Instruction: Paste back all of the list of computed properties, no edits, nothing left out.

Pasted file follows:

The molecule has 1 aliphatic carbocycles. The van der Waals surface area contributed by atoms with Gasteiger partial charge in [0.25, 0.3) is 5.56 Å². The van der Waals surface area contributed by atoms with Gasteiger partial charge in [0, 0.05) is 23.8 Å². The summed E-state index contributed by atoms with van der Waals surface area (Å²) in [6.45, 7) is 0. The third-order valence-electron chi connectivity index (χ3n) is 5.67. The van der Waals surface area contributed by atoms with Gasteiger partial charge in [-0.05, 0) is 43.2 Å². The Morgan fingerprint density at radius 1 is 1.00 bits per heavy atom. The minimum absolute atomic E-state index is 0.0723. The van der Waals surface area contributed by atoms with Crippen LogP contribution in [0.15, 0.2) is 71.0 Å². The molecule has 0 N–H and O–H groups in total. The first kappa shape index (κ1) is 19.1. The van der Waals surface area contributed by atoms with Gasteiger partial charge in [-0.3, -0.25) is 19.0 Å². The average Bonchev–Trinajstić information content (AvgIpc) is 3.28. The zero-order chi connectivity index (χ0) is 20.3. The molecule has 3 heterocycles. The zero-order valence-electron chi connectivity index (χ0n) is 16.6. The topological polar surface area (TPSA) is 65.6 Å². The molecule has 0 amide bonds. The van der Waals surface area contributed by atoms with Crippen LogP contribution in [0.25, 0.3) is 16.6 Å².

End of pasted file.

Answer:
The molecule has 1 aliphatic carbocycles. The van der Waals surface area contributed by atoms with Gasteiger partial charge in [0.25, 0.3) is 5.56 Å². The van der Waals surface area contributed by atoms with Gasteiger partial charge in [0, 0.05) is 23.8 Å². The summed E-state index contributed by atoms with van der Waals surface area (Å²) in [6.45, 7) is 0. The third-order valence-electron chi connectivity index (χ3n) is 5.67. The van der Waals surface area contributed by atoms with Gasteiger partial charge in [-0.05, 0) is 43.2 Å². The Morgan fingerprint density at radius 1 is 1.00 bits per heavy atom. The minimum absolute atomic E-state index is 0.0723. The van der Waals surface area contributed by atoms with Crippen LogP contribution in [0.15, 0.2) is 71.0 Å². The molecule has 0 N–H and O–H groups in total. The first kappa shape index (κ1) is 19.1. The van der Waals surface area contributed by atoms with Gasteiger partial charge in [-0.3, -0.25) is 19.0 Å². The average Bonchev–Trinajstić information content (AvgIpc) is 3.28. The zero-order chi connectivity index (χ0) is 20.3. The molecule has 3 heterocycles. The zero-order valence-electron chi connectivity index (χ0n) is 16.6. The topological polar surface area (TPSA) is 65.6 Å². The molecule has 0 amide bonds. The van der Waals surface area contributed by atoms with Crippen LogP contribution in [0.25, 0.3) is 16.6 Å².